I’m sure you’ve got the gist of colourblocking by now but there’s one more thing that’s worth considering in midlife and that’s the degree of contrast in a simple outfit like this. I used to wear quite harsh contrasts such as red and black for example but as I’ve let the grey come through in my hair and my skintone and irises are fading it’s too severe as you can see below. Instead you’ll notice that I’m adjusting mostly to mid-tones and if I wear black, I pair it with a colour that will soften it.
If you’re not sure about the contrast you can take, think about your hair and set it against your eye colour and skintone. If you look like Snow White for example with dark hair, dark eyes and fair skin you have a high level of contrast and so can wear all kinds of strong colours together. Women of colour can often handle strong contrast too because of the strength of tone that they have. If you have pale hair, eyes and skin you’re probably happiest in colours that have minimal contrast and tone instead – for example shades of cream and camel or tonal greys.
I fall in the middle of the two, I now have far less contrast than I did so I try to stick to mid-tones of whatever colour I’m wearing. Some of you will be wondering if that means I’m going to get rid of my reds, cobalts and emerald greens but you’ll notice that I mostly wear them in spring and summer when there’s flesh on show (in terms of bare arms and legs) to balance them out. In winter when every inch of my body is covered in clothing, I have to tone the colours down.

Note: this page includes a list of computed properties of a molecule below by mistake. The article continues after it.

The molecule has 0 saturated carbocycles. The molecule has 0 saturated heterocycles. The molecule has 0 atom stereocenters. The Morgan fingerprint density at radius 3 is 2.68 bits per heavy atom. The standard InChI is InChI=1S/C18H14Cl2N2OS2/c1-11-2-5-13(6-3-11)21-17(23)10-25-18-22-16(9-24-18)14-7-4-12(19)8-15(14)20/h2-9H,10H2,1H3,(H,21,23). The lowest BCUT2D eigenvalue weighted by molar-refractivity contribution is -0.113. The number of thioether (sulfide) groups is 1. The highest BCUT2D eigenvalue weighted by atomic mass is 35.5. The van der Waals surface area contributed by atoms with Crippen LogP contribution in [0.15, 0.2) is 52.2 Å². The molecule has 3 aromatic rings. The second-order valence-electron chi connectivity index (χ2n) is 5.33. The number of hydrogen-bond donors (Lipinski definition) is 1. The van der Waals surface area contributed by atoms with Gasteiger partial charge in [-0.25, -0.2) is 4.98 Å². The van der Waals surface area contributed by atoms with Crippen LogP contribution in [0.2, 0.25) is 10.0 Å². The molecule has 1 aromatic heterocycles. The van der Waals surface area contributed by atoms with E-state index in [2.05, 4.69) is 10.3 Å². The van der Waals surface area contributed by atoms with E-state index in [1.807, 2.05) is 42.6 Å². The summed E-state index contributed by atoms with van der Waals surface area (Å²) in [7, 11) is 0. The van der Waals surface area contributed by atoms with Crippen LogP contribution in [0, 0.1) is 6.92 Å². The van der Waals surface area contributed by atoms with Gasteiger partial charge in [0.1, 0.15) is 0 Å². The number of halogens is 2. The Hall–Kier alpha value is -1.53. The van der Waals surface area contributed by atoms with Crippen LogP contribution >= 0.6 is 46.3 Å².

So I hope that’s helped to give you an idea of how to make winter outfits look pulled together. When I’m not eating cake I’ll be back in my dressing room again this weekend, preparing for new season by doing a big purge and working to this discipline. I’m hoping to reduce it by half so as I mentioned there will be a big sale coming up but it’ll take a while to get everything washed, photographed and listed. Have a lovely weekend whatever you’re doing and I’ll be back next week.
Discloure: “How to make winter outfits look pulled together” is not a sponsored post